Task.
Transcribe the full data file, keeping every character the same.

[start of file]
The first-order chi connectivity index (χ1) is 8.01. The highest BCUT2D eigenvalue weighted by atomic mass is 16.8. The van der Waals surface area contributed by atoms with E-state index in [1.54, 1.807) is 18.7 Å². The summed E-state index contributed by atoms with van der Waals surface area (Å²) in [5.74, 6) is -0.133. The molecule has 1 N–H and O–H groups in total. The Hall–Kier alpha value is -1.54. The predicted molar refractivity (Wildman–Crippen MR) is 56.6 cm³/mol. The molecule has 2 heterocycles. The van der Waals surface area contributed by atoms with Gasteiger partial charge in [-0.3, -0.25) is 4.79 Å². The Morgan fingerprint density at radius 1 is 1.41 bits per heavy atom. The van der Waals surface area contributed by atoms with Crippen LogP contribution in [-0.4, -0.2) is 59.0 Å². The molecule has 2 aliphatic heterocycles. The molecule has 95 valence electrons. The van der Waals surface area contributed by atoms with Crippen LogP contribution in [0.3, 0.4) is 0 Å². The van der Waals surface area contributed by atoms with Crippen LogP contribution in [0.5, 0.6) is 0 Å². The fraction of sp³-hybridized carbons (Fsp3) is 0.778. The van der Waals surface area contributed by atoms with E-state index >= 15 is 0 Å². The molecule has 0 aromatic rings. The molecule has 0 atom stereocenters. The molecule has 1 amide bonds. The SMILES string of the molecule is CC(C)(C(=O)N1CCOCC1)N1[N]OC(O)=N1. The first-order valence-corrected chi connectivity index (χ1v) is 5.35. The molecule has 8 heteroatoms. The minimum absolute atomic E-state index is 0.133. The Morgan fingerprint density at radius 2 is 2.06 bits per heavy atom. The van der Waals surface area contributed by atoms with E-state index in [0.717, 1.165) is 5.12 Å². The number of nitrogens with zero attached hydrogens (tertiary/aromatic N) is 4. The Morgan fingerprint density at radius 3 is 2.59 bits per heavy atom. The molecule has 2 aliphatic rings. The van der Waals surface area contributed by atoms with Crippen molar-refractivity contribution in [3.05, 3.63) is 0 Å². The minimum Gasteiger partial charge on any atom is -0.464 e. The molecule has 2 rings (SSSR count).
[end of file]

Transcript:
The first-order chi connectivity index (χ1) is 8.01. The highest BCUT2D eigenvalue weighted by atomic mass is 16.8. The van der Waals surface area contributed by atoms with E-state index in [1.54, 1.807) is 18.7 Å². The summed E-state index contributed by atoms with van der Waals surface area (Å²) in [5.74, 6) is -0.133. The molecule has 1 N–H and O–H groups in total. The Hall–Kier alpha value is -1.54. The predicted molar refractivity (Wildman–Crippen MR) is 56.6 cm³/mol. The molecule has 2 heterocycles. The van der Waals surface area contributed by atoms with Gasteiger partial charge in [-0.3, -0.25) is 4.79 Å². The Morgan fingerprint density at radius 1 is 1.41 bits per heavy atom. The van der Waals surface area contributed by atoms with Crippen LogP contribution in [-0.4, -0.2) is 59.0 Å². The molecule has 2 aliphatic heterocycles. The molecule has 95 valence electrons. The van der Waals surface area contributed by atoms with Crippen LogP contribution in [0.3, 0.4) is 0 Å². The van der Waals surface area contributed by atoms with Crippen LogP contribution in [0.5, 0.6) is 0 Å². The fraction of sp³-hybridized carbons (Fsp3) is 0.778. The van der Waals surface area contributed by atoms with E-state index >= 15 is 0 Å². The molecule has 0 aromatic rings. The molecule has 0 atom stereocenters. The molecule has 1 amide bonds. The SMILES string of the molecule is CC(C)(C(=O)N1CCOCC1)N1[N]OC(O)=N1. The first-order valence-corrected chi connectivity index (χ1v) is 5.35. The molecule has 8 heteroatoms. The minimum absolute atomic E-state index is 0.133. The Morgan fingerprint density at radius 2 is 2.06 bits per heavy atom. The van der Waals surface area contributed by atoms with E-state index in [0.717, 1.165) is 5.12 Å². The number of nitrogens with zero attached hydrogens (tertiary/aromatic N) is 4. The Morgan fingerprint density at radius 3 is 2.59 bits per heavy atom. The molecule has 2 aliphatic rings. The van der Waals surface area contributed by atoms with Crippen molar-refractivity contribution in [3.05, 3.63) is 0 Å². The minimum Gasteiger partial charge on any atom is -0.464 e. The molecule has 2 rings (SSSR count).